On what could cause another tipping point:
“If you ask what’s going to do that today, what I think is doing it is the increasing conspicuousness of impacts of climate change in people’s everyday lives. More and more people are experiencing the torrential downpours, the floods – the likes of which they’ve never experienced before – the heat waves, the frequency of the most powerful storms.
“As people make the connection – and we could use some more help from television meteorologists in making those connections – but as people make those connections, they see it happening around them, they see it happening on their TV.”
On Americans’ views on climate change:
“We already have 70 percent of the American public who believe that climate change is real, humans have something to do with it, we should be taking action against it. But they rank it very low on the list of their priorities. In 2010, they ranked it No. 18. If you asked them, ‘What keeps you up at night? What are you worried about?’ they were worried about their jobs, the economy, their kids’ college education, their health, their retirement, whether we’re going to go to war.
“It’s now up to No. 7. If we can get it to No. 1, 2 or 3, people will start voting on the basis of whether the candidates are taking a sensible position on climate change. I think we’ll get there.”
On Trump’s agenda for science-based agencies and programs:
“I quote here Trump director of White House Office of Management and Budget [Mick Mulvaney], who said, ‘We’re not spending money on [climate change] any more. We consider that to be a waste of [taxpayer] money.’
“So what Trump is doing and proposing so far: He’s appointed climate contrarians to key posts, to the head of the EPA, to the Office of Management and Budget, to the Department of the Interior. He’s proposed drastic cuts in budget and authority for the EPA. He is cutting or proposing to cut climate change monitoring and analysis … Big cuts proposed to energy research and development at the Department of Energy … Rolling back or re-examining all of President Obama’s executive orders on climate change, the Clean Power Plan, the methane strategy, the inclusion of climate change in environmental impact assessments under the national Environmental Protection Act … Cutting back U.S. support for [climate] adaptation and resilience, both at home and abroad.”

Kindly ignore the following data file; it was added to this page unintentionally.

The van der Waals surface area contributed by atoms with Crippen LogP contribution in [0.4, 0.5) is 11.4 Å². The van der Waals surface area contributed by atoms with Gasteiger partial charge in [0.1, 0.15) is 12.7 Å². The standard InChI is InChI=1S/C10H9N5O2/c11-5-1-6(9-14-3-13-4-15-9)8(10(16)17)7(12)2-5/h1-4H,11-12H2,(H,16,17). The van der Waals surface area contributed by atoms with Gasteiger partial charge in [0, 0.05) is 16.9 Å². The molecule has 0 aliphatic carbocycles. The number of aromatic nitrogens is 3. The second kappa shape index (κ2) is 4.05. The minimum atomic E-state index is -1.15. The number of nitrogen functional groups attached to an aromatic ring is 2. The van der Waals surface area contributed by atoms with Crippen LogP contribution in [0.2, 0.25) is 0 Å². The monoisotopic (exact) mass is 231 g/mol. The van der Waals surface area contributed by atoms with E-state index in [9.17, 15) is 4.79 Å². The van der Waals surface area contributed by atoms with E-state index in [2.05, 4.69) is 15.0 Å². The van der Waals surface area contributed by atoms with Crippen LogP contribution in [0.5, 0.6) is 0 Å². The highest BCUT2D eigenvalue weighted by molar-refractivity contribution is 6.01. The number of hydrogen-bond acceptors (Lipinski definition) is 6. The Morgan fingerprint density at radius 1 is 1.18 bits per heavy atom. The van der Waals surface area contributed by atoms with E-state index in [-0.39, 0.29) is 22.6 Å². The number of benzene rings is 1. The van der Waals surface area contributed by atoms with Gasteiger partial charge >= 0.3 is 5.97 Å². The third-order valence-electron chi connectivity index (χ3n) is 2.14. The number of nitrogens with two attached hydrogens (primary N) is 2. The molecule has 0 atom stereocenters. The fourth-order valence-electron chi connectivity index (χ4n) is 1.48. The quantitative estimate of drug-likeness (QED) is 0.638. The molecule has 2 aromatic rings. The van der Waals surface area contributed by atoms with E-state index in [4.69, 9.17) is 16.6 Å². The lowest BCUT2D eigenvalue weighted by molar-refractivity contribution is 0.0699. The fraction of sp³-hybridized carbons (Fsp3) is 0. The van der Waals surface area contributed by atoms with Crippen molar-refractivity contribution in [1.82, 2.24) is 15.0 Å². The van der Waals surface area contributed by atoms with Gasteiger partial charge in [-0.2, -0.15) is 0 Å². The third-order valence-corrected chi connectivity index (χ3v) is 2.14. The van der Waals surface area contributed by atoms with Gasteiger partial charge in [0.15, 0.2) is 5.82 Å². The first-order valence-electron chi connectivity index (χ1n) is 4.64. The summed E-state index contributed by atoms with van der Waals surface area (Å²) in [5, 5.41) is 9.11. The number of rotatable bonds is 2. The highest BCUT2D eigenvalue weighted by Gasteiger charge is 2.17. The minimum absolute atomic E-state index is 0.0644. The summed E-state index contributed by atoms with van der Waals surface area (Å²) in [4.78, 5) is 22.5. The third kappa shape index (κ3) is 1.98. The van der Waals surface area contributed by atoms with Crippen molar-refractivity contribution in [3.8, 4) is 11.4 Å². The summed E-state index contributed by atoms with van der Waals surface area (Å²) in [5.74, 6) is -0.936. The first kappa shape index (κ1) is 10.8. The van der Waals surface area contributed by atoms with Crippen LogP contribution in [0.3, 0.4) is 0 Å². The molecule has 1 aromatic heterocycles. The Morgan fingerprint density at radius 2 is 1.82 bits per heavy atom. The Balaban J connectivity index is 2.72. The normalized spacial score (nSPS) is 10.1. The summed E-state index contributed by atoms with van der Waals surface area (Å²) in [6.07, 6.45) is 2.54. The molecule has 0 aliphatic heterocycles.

On how the science community should respond to anti-science attitudes from within the government:
“We need to get better at explaining the science to laypeople – not just what we know and why it matters, but how we know it. People need to understand that one single contrary publication or blog post is not going to overturn 200 years of climate science.
“I think everybody in the science and technology community should be tithing 10 percent of our time to public and policymaker education and to policy and political activism, providing citizens and legislators with the knowledge they need to defend respect for science in policy making.”
Oct. 16: President Barack Obama’s science and technology adviser will deliver a lecture on climate change this week in Chicago. John P. Holdren was the longest-serving science adviser in the history of the position.
June 5: Chicago, Pittsburgh and dozens of other U.S. cities are standing by Paris despite President Donald Trump’s announcement last week that he will withdraw the U.S. from the landmark climate change agreement.
June 1: Chicago elected officials and environmental leaders react to President Trump's decision to withdraw the U.S. from the Paris climate accord.